proposed to explain the tendency for stuttering to occur
in families. To date, the cause of this familial link
has not been explained. It is estimated that 25% of chronic
stuttering has this familial link.
Prolongations: The presence of prolongation
behaviors in a child’s speech appears to be an important
indicator of chronicity of stuttering (Yairi and colleagues,
Research has found that stutterers have 2 ½ times
the incidence of articulation disorders as nonstutterers
(Andrew and Harris, 1964; Berry, 1938; Bloodstein, 1958;
Kent and Williams, 1963). Evidence also exists that children
who stutter lag behind fluent children in language development.
Significant deficiencies in syntax and word finding may
directly affect a child’s ability to string together
words in a smooth, fluent manner.
Self-Expectations: Perfectionistic tendencies
in young children who stutter may lead them to have less
tolerance of the disfluencies in their speech and more
at risk to develop chronic stuttering.
Heightened Negative Awareness:
Guitar (1998) notes that the child’s response to
the awareness of their stuttering is the underlying factor
in the progression of stuttering.
The more risk
factors a child has, the greater the chance that the child
will develop chronic stuttering.
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I Think My Child Is Stuttering.
What Should I Do?
between the ages of two and four years go through a stage
when they seem to stutter. This disfluent speech can be
very disturbing to parents.
When your child
is experiencing disfluencies in their speech, the following
suggestions may be helpful when communicating with your
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What to do when your child is disfluent:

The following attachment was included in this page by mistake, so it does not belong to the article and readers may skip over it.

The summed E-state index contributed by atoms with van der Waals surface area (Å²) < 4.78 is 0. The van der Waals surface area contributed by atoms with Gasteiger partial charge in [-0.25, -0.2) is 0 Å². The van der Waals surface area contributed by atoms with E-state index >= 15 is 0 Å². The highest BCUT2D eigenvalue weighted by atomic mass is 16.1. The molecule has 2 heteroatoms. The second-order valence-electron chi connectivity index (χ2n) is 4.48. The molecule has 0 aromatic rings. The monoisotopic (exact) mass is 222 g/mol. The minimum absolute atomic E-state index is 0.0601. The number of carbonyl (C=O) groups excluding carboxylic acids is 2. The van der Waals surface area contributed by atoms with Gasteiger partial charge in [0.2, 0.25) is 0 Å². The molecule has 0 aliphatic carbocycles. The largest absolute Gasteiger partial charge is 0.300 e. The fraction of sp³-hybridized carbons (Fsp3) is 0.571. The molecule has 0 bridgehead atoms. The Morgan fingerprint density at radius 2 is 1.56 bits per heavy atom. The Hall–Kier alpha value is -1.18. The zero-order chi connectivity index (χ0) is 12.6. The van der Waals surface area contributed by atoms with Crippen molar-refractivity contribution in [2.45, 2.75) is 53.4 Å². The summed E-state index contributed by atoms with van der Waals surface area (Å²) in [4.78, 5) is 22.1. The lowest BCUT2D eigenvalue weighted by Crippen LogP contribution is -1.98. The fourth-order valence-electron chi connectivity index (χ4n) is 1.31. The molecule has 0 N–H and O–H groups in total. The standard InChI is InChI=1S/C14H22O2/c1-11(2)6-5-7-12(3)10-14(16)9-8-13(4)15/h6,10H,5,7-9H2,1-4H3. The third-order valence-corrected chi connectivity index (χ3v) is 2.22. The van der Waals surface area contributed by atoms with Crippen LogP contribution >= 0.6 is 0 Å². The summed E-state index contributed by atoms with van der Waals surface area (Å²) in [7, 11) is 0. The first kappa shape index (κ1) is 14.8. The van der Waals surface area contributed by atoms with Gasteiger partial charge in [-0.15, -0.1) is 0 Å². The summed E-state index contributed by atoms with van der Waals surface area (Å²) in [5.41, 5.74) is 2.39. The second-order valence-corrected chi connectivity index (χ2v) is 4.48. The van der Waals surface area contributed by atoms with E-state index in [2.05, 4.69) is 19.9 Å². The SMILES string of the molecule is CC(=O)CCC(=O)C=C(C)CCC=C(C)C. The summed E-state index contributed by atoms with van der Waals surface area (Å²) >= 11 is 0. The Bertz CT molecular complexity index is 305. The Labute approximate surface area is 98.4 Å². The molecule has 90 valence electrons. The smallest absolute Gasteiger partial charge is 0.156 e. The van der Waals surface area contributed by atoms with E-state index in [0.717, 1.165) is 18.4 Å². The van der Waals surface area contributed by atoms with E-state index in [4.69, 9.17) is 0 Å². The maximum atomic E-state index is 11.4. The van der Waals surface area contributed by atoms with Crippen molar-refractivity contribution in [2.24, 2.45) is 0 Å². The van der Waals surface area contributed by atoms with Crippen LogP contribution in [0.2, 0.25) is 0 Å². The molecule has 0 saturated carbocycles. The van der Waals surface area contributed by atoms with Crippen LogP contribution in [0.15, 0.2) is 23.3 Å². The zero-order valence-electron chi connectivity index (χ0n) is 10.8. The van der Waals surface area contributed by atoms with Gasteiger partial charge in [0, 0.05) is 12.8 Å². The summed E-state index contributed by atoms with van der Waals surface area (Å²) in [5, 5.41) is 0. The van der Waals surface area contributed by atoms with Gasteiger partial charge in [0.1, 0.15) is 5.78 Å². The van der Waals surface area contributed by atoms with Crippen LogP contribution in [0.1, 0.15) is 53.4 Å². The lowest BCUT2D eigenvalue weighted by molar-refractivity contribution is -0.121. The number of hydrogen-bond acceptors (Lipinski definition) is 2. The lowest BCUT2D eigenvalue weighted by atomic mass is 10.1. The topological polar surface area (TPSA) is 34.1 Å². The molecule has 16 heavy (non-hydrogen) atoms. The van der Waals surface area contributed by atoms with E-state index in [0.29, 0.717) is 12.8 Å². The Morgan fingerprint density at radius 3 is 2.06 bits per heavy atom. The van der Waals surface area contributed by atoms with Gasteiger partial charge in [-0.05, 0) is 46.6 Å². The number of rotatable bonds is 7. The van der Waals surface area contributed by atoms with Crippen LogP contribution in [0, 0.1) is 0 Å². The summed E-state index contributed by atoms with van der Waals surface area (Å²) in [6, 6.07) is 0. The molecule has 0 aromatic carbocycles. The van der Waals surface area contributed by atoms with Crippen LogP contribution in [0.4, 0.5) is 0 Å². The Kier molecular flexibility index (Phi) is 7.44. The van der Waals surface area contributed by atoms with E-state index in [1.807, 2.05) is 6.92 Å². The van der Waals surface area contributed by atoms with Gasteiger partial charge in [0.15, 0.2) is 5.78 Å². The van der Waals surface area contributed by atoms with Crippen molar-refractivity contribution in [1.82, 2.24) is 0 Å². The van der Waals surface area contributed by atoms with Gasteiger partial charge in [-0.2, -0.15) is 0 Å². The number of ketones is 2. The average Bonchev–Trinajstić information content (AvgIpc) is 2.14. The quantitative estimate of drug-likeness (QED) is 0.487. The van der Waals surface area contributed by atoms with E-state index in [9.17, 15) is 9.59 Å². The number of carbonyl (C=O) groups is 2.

- Take care
not to draw negative attention to the speech difficulties.
patiently until the child is finished speaking, while
maintaining consistent, appropriate eye contact.
- Try to
avoid showing concern, pain, or pity on your face.
the same to disfluent speech as you would to fluent
back to the child what they said in a slow, relaxed
manner. This will tell the child you were listening
to what was said rather than how it was said.
- Try to use
slower, more relaxed speech (easy speech) whenever you
are communicating/talking with your child. This is difficult
to do at first, but will become easier over time. Begin
slowly, gradually increasing the use of “easy speech”
during all daily activities. It is not advisable to draw
attention to the child’s rate of speech. Instead
simple provide this “easy speech” model whenever
- Speak to your
child in short, simple sentences using vocabulary appropriate
for his age. Disfluencies will increase with longer, more
complex utterances. Children frequently attempt to match
adult language models.
- Try not to
convey a sense of time pressure. Give your child adequate
time to respond. Try to avoid rushing or asking him to
hurry. Inserting adequate pauses in your speech will help
reduce time pressure.
such as “slow down”, “think about what
you are saying”, “start over”, and “take
a deep breath” are not helpful and will only serve
to frustrate your child during moments of speech difficulty.
- Protect your
child’s talk time by limiting interruptions. Appropriate
turn taking skills should be used by the entire family.
- If your child
appears unaware of his disfluencies, avoid talking about
the “stuttering” in his presence. In addition,
do not label the disfluencies as “stuttering”.
- Avoid extensive
open-ended questioning. Instead ask yes-no questions or
short answers questions whenever possible.
- When your
child is experiencing increased disfluencies, encourage
more nonverbal or physical activities, such as coloring,
outdoor recreation, and movies, etc. On more fluent days,
encourage talking as appropriate.
- In all daily
activities, attempt to make talking a positive and fun
experience for your child. We suggest:
verbal praise for talking (i.e., “you are a
good talker”, or “I like the way you said
about things that are important and of interest to
your child to initiate conversations.
frequently to your child in a slow and relaxed manner.
Below is our
“REST” acronym. Posting copies of these in strategic
places in the home (i.e., refrigerator, play area, car etc.)
will serve to reinforce important information to help you
make positive changes in your communication patterns with